Released in 2014 by Victory Records, “Rev” is the eleventh album from Dallas, Texas-based Reverend Horton Heat. The trio will be hitting Neighborhood Theatre this Thursday, January 28th to bring their psychobilly sound to the Queen City.
The album wakes you up like an alarm clock with energetic surf guitar and drums that could tire out the North Korean army in “Victory Lap.” Jim Heath – the Reverend himself – fingers his guitar with the expertise of an addict with a lighter, and Jimbo Wallace keeps the tractor trailer of sound from veering out of lane. The album seamlessly shifts into “Smell of Gasoline,” a song of reminiscences and rhythm. “Never Gonna Stop It” makes me feel like I could stay up past ten on weeknights. The “it” refers to rock and roll, of course, and these guys know what it’s about. Surfer drums initiate “Zombie Dumb,” which moves forward with anything but the unsteady gait of the undead. Raucous melodic electric guitar takes turns with playfully spooky vocals, and once again, it’s all tied together with Jimbo on the bass.
“Schizoid” comes in forcefully, and continues strong, with the Reverend’s vocals bemoaning his diagnosis of said title. He does, however, seem to find solace in having, at long last, an explanation for his shortcomings. The song ends just as powerfully as it began, just in time for “Spooky Boots” to rock and roll through your tympanic canals. A song of lost love and Santa Fe hotels, “Spooky Boots” is a paean of the foolish optimism we all have for those things we have loved and lost. It is a song anyone with a working tricuspid valve can relate to. The Reverend’s guitar prays, weeps, dances, and repeats in a celebration of sundry matters of the heart.
“Scenery Going By” offers quite a demonstration of the Reverend’s vocal gymnastics. With just his vocal folds and some pulmonary force, he creates the vignette of a train blasting through country accompanied by a good measure of existential rumination. I could almost feel the hot wind in my face. What’s even more incredible than the Reverend’s facility in artfully shifting vocal registers is that he is able to sing like he sings while he playing like he plays. Now that’s multitasking. A guitar instrumental slowly cuts through the spirals of smoke the first verses blew into your head, only to chug ahead full bore into a final chorus. There is indeed “no time to stop / the scenery going by.” We are all on a cosmic train ride. How we enjoy the journey is up to us. Before things get too deep, the Reverend pulls our gaze away from our navels into the swinging “My Hat,” a song about getting screwed – in the that-didn’t-turn-out-like-I-wanted-it-to kind of way – day in and day out. Before it can turn into something sad and dreary, it’s over, at a quick and danceable two minutes and change. “Let Me Teach You How To Eat” is the next song on the album. It is the kind of song that my father would listen to, pulling out lyrics à propos shortly after serving me tuna noodle surprise (the surprise was usually that it wasn’t good). The song is full of fun, countless double entendres, and the crucial message to those womenfolk embroiled in the futile chase to attain a photo-shopped body via self-deprivation of gastronomic enlightenment. The song even has a visually stunning video, featuring the band doing their thing, and pinup models doing their thing – with steak (among other comestibles). Suddenly, I’m craving pot roast.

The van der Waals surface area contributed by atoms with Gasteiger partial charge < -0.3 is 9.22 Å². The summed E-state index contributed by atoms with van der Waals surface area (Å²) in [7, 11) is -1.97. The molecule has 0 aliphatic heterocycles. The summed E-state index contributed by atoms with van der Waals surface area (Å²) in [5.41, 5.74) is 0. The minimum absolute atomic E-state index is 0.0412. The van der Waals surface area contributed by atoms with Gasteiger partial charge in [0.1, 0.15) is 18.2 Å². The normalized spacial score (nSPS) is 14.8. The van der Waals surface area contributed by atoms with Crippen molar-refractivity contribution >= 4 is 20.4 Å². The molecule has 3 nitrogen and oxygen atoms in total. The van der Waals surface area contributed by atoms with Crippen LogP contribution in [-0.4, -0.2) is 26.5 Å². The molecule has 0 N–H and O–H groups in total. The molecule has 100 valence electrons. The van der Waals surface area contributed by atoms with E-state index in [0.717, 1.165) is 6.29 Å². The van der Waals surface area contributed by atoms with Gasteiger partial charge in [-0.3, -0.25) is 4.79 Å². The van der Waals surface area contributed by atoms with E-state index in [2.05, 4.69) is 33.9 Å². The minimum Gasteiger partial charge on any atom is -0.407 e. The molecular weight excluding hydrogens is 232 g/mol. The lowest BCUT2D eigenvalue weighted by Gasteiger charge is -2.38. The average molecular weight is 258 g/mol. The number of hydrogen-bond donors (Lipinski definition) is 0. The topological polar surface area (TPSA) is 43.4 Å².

A rocking guitar is joined by antsy drums in “Mad Mad Heart.” The Reverend pours his heart out on this track, singing of his desperation, pain, and hopes of finding love. I must admit, at this point, I’m feeling charmed. (But I suppose the song about the meat broke the ice.) With “Longest Gonest Man” the album drawls into a Johnny Cash-esque twang that could get any penitentiary to get down. I can feel the cilia in my inner ear playing twister as Jimbo slaps at the bass and the Reverend stretches his fingers and plays with his voice. In at just under three minutes, this song left me panting out of breath, but wanting more. Slightly slower, “Hardscrabble Woman” introduces us to an esteemed character that only the Reverend Horton Heat would know. This is the sort of woman who “doesn’t buy bullets likes to pack her own load,” the sort of dame who’s “got a forty-five and a custom pool cue,” the sort of lass who gets arrested for defending herself from the men who dare to assault her. I’d like to meet her. Part of me would like to be her. I bet she eats a lot of meat. The instrumental (also meaty) offers that unadulterated guitar euphony that makes me weak in the knees. I’d better wear sensible shoes to Thursday’s show or I’ll fall down. For a song with such a dainty name, “Chasing Rainbows” is pure power with lyrics packed with gritty, brutal truth. This is the sort of song that could be played at a high school graduation ceremony, but The Man probably wouldn’t allow it. The Reverend’s voice is pleasant like a fluffernutter made with chunky peanut butter. Or maybe chop suey made with slightly under cooked noodles. It’s good, with an unexpected crunch. I would not turn down a second helping.
When the album ended, I felt as though I’d been spit out by a tornado, and I suppose I was, in a way. The Reverend Horton Heat makes a fine substitute for a double latte, with lyrics as refreshingly real as whole milk after a week of skim. This triumphant trio of psychobilly deities has the energy of the immortal, the sound of collective laughter, and the beat of a cargo train hauling in the middle of the night. All of that combines for a great record, and what is sure to be an even greater show. Even if you can’t make it Thursday, be sure to add the Reverend Horton Heat to your Music Library, and to the rest of you: I can’t wait to see you there!
Reverend Horton Heat on Spotify